Grady Introduces Sign Language Club


Catherine Opsahl

Juniors Liah Lawson (left) and Olivia Bransford teach sign language to members of the newly-created Sign Language Club.

American sign language, or ASL, is used by more than 250,000 Americans. Junior Liah Lawson’s new sign language club aims to introduce ASL to Grady community.

“Originally I wanted to create a club at Grady because I feel like there’s a lot of things that they do offer and then there’s a lot of things that we don’t that I have interest in,” said junior Liah Lawson, founder of the club. “Sign language is really cool, and I had this pique of interest when I was in seventh grade.”


In order to start a club at Grady, a student must fill out a form explaining the club’s purpose, get a sponsor and 10 other people to sign the form. The prospective group must also get the principal’s approval.  Once finishing approval process, Lawson promoted the club with flyers advertising an interest meeting.


“When you’re starting a club, I’ve realized that it’s a little more of a waiting game than I thought there would be,” Lawson said. “And then you have to be promoted and say the right things. And then I’ve been creating a master calendar. Since we’re an educational club, I think that there’s a little more planning that goes into it.”


Lawson’s friends, juniors Emily Schulz and Olivia Bransford, help her run the club by creating lesson plans and leading in meetings.


“I got involved because my friends and I previously were talking about creating a club, and I have always wanted to learn sign language, so I thought it was a great idea,” Schulz said. “It was around the end of May last year when Liah mentioned about starting a club and she had many ideas. When she mentioned the idea about sign language, I thought it was a great idea, and it just stuck.”


The club’s sponsor is ninth grade literature teacher Gary Hardy. He will help with the club every other meeting, as the club meets every Thursday. As the sponsor, his main role is ensuring there is a safe place for the club to meet and that the club follows all rules.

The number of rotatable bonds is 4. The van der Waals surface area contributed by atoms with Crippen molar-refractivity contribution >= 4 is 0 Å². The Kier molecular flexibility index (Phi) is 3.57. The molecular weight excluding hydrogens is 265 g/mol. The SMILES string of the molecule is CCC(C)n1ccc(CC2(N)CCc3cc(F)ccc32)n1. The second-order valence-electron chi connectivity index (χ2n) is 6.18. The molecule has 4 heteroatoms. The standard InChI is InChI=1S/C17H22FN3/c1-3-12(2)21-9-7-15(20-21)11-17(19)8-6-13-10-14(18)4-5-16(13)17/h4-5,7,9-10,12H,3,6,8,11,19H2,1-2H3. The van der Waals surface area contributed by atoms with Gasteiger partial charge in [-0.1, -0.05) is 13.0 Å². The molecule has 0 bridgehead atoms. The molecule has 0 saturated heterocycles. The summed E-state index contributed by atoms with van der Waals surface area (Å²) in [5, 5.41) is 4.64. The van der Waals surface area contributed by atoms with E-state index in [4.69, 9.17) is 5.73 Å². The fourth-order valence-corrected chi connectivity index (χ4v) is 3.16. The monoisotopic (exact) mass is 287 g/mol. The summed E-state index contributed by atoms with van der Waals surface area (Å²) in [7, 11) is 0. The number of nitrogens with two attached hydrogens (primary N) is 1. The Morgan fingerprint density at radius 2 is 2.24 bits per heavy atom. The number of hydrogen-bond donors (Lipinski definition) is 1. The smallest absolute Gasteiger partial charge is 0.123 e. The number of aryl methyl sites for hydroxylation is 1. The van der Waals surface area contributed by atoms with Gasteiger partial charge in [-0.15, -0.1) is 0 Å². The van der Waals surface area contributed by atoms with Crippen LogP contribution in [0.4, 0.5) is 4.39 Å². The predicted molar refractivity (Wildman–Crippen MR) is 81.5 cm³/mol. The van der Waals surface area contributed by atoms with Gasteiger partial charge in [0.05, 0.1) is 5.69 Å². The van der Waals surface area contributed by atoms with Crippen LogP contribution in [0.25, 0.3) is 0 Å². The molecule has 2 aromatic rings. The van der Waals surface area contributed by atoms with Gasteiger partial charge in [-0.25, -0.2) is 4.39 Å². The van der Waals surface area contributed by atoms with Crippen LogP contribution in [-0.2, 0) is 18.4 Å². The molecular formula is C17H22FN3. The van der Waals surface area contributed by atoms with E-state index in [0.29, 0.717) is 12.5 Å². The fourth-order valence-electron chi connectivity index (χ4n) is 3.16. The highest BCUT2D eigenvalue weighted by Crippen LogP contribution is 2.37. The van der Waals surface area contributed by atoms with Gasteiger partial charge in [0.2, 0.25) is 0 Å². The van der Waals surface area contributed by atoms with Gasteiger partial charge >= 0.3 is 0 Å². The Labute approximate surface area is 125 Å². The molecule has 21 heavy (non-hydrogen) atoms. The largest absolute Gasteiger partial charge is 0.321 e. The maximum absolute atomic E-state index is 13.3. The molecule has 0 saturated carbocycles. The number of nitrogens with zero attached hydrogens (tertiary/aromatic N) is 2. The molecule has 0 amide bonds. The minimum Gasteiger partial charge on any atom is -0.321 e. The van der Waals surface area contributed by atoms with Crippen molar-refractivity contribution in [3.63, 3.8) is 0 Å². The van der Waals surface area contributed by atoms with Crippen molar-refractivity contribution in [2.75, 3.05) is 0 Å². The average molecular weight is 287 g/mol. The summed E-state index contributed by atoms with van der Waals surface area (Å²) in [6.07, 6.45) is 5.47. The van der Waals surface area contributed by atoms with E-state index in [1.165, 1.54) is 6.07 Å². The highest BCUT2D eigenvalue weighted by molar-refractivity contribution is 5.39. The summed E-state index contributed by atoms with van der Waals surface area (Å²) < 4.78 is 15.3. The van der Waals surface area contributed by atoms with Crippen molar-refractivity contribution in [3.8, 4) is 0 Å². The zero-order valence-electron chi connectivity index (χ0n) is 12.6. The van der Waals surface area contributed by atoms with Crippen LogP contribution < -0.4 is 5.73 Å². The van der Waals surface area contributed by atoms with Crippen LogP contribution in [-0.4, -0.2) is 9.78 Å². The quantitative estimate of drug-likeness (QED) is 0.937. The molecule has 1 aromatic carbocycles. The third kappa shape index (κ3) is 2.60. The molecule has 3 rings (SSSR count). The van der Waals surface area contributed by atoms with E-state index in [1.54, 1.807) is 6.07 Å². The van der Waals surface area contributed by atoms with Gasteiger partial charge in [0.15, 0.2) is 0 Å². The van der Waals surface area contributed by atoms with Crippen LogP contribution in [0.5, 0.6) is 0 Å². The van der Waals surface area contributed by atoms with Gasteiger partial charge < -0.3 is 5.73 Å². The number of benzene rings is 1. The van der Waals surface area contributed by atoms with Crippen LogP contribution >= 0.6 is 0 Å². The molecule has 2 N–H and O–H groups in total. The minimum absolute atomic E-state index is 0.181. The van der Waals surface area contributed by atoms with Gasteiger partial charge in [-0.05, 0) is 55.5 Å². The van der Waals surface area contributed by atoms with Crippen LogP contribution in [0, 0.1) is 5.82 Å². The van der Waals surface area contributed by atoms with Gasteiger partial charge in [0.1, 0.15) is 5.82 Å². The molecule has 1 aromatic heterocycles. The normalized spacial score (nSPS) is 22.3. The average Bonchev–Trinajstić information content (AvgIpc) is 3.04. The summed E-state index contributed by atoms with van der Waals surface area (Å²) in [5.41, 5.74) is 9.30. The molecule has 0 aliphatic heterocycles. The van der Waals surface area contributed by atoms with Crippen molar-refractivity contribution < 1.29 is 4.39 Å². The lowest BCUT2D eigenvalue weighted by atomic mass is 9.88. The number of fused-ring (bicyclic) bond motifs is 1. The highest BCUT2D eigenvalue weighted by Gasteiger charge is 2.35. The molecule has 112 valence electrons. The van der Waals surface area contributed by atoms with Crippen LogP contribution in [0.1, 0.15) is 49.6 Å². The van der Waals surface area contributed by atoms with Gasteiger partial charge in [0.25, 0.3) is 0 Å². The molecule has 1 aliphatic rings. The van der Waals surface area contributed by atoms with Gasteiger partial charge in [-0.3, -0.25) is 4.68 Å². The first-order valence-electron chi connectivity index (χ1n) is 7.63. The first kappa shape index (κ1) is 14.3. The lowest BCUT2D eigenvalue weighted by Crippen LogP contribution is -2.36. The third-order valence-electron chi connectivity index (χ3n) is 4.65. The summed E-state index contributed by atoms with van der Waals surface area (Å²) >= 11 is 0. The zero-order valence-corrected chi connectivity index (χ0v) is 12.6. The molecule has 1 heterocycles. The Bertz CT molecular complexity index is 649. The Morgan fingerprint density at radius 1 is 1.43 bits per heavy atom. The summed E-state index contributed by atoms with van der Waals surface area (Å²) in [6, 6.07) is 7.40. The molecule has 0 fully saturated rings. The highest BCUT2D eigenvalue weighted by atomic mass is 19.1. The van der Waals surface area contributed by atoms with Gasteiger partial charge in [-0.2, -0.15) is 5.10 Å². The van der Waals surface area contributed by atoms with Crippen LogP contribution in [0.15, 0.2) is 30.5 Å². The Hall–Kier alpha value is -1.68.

“I’ve really enjoyed what I’ve experienced so far,” Hardy said. “I think the girls [Lawson, Schulz, and Bransford] are doing a really great job. They’re engaging everyone, and the students that are learning seem really invested, and we’re all learning from each other.”


Healthcare teacher Leola McNeill will also assist. She has been signing for deaf members of her church for over 30 years and currently teaches deaf Sunday school. She will learn as well, since she only knows British Sign Language (BSL) and the club uses (ASL). BSL, according to McNeill, is less concise than ASL.


“I want to improve my sign language, and they’re bringing in people who actually do it at the college level,” McNeill said. “I’m really excited that they brought sign language here. I was telling my deaf Sunday school class that we have a club. You have clubs for everything else, but this is the first time I’ve seen a club for the deaf. They were very excited about it.”


Georgia State student teacher Judith Emerson, who studies sign language, will be an additional club leader. Lawson thinks the format of the meetings will change throughout the year as people become more experienced with sign language. At the first meeting on Aug. 16. , students learned the ASL alphabet and other basics, such as signs for foods.


“We are a brand-new club, and we’re a student-run club, so there could be a lot of faults and inconsistencies at first that we’re going to work out,” Lawson said. “I think it’ll be a great club and I’m super excited about it and I think that other people will be too.”